Hybrid Electric Vehicle Technology Must Adapt to Diverse Customer Needs

ABI Research finds that as hybrids reach into the mainstream, there will be changes in perception and function, which will mean different things to different markets.

Oyster Bay, NY - April 28, 2005 - With consumer acceptance of hybrid-electric vehicles growing, and with high fuel economy gains being reported, the present generation of hybrid technology may be deemed a success. But what changes to approach or technology will be registered during the course of the next generation, and will hybrids be feasible for all markets? ABI Research finds that as hybrids reach into the mainstream, there will be changes in perception and function, which will mean different things to different markets.


"When viewing the consumer market, where hybrid vehicles have had their greatest success, we begin to see a trend where hybrid technology is being offered in top-line models to increase both fuel economy and performance, and to enhance the overall driving experience," notes senior analyst, Dan Benjamin. "By comparison, commercial fleet owners are not willing to pay a premium for driver satisfaction or trendiness. Hybrids need to compete on total cost-of-ownership, with a focus on fuel economy and not necessarily on being fun to drive. The market demands are totally different, and accordingly the technology will differ as well."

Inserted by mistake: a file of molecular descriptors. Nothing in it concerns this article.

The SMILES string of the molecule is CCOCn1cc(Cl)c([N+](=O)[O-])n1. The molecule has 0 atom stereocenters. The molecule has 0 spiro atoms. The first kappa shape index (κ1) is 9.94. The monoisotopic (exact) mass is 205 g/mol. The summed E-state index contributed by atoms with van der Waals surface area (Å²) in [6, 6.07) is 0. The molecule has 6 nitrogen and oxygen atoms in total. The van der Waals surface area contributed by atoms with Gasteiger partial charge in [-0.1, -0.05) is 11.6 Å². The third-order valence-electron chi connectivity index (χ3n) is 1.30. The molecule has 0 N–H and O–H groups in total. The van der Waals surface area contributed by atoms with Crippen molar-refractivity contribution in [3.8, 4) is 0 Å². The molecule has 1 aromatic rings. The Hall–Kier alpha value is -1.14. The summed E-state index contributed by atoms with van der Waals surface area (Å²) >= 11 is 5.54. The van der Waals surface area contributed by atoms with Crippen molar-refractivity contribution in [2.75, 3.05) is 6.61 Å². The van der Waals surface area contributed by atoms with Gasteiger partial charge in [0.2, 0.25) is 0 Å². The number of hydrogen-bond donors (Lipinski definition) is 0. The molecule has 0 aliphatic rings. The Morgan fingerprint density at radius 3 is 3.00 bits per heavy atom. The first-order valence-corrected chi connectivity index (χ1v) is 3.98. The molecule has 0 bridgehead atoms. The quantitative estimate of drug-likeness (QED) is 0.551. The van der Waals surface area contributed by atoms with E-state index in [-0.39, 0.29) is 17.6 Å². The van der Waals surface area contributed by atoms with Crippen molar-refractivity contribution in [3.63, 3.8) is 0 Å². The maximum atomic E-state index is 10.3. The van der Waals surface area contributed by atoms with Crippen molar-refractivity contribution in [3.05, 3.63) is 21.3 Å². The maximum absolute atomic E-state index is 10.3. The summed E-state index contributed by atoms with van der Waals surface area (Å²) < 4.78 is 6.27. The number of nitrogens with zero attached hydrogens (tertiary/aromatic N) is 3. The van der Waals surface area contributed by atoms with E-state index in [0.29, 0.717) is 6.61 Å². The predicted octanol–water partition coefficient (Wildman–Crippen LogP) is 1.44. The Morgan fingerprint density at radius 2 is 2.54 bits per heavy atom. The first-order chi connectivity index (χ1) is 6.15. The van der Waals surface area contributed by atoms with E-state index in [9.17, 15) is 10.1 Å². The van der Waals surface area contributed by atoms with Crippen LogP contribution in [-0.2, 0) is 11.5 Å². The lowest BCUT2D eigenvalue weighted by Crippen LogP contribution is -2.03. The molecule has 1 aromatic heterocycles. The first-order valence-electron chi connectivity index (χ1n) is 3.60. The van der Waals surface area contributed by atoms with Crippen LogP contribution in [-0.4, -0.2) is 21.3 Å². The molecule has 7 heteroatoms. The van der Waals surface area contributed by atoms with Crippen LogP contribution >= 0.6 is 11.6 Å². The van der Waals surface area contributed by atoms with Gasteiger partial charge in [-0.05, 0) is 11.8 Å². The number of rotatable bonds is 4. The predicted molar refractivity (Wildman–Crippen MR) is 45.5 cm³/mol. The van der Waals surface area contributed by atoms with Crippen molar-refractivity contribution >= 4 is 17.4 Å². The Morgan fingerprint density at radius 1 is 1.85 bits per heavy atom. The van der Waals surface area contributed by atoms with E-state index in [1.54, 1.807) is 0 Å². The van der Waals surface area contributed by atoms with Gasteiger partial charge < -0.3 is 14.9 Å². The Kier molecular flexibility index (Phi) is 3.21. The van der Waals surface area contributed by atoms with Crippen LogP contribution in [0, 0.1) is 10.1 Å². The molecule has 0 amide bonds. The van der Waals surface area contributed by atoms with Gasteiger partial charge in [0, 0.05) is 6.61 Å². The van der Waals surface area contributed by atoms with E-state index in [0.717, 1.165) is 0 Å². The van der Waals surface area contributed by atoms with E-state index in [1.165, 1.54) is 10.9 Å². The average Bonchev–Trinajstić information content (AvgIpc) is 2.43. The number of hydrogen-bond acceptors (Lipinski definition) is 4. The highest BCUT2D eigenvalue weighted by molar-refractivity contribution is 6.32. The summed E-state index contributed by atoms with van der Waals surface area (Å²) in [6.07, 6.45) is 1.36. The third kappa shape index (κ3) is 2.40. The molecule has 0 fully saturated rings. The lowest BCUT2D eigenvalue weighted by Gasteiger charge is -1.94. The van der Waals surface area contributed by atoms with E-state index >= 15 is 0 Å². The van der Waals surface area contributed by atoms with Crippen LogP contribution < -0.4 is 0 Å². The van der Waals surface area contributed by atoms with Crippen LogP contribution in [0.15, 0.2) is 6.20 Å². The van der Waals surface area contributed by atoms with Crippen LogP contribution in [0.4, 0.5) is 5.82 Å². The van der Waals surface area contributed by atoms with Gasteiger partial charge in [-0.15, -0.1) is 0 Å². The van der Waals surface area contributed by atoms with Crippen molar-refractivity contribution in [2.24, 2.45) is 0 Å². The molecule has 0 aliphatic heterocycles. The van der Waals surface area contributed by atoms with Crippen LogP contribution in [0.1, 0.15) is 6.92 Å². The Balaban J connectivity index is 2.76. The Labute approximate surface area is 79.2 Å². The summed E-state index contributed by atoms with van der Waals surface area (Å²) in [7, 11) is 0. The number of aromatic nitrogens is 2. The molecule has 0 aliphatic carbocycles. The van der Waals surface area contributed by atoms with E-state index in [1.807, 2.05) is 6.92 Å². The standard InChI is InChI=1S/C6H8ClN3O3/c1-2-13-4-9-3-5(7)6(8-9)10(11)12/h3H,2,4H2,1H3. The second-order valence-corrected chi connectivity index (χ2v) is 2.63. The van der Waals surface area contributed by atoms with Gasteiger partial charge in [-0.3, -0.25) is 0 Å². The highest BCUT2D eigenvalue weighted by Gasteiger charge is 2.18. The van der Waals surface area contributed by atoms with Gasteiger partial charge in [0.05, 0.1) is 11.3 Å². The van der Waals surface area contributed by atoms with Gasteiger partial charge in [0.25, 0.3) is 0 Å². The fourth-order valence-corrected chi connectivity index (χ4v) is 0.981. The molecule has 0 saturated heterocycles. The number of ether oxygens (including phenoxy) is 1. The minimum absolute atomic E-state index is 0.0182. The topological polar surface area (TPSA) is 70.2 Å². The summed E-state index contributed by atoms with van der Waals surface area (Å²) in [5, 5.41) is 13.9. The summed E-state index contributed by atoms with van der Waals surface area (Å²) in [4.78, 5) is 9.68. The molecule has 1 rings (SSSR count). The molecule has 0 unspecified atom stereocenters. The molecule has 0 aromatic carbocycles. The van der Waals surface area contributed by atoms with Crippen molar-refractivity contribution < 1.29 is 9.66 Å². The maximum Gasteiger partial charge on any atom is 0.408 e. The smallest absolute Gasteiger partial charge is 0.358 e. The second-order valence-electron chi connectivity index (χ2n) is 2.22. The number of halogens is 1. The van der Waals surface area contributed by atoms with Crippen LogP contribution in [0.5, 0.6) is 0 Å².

ABI Research is the only research firm to offer a dedicated study on the unique market demands for hybrid technology from both fleets and businesses. The report, "Commercial Hybrid Electric Vehicles," finds that the upcoming generation of hybrid trucks will focus on cost reduction and specific market niches where the technology can be most cost effective, such as high-mileage, stop-and-go delivery vehicles.

ABI Research has also revised its flagship hybrid report "Hybrid Electric Vehicles," which finds that in consumer markets, technological advances revolve around making the technology more modular, so that it can be easily introduced to multiple vehicle platforms. This will be essential to increase model availability and production volumes. Both studies provide forecasts of overall unit shipments and market values of key components through 2012. Technological and legislative issues are also discussed in detail.

Founded in 1990 and headquartered in New York, ABI Research maintains global operations that support annual research programs, intelligence services and market reports in wireless, automotive, semiconductors, broadband, and energy. For more information please visit www.abiresearch.com, or call 516.624.2500.

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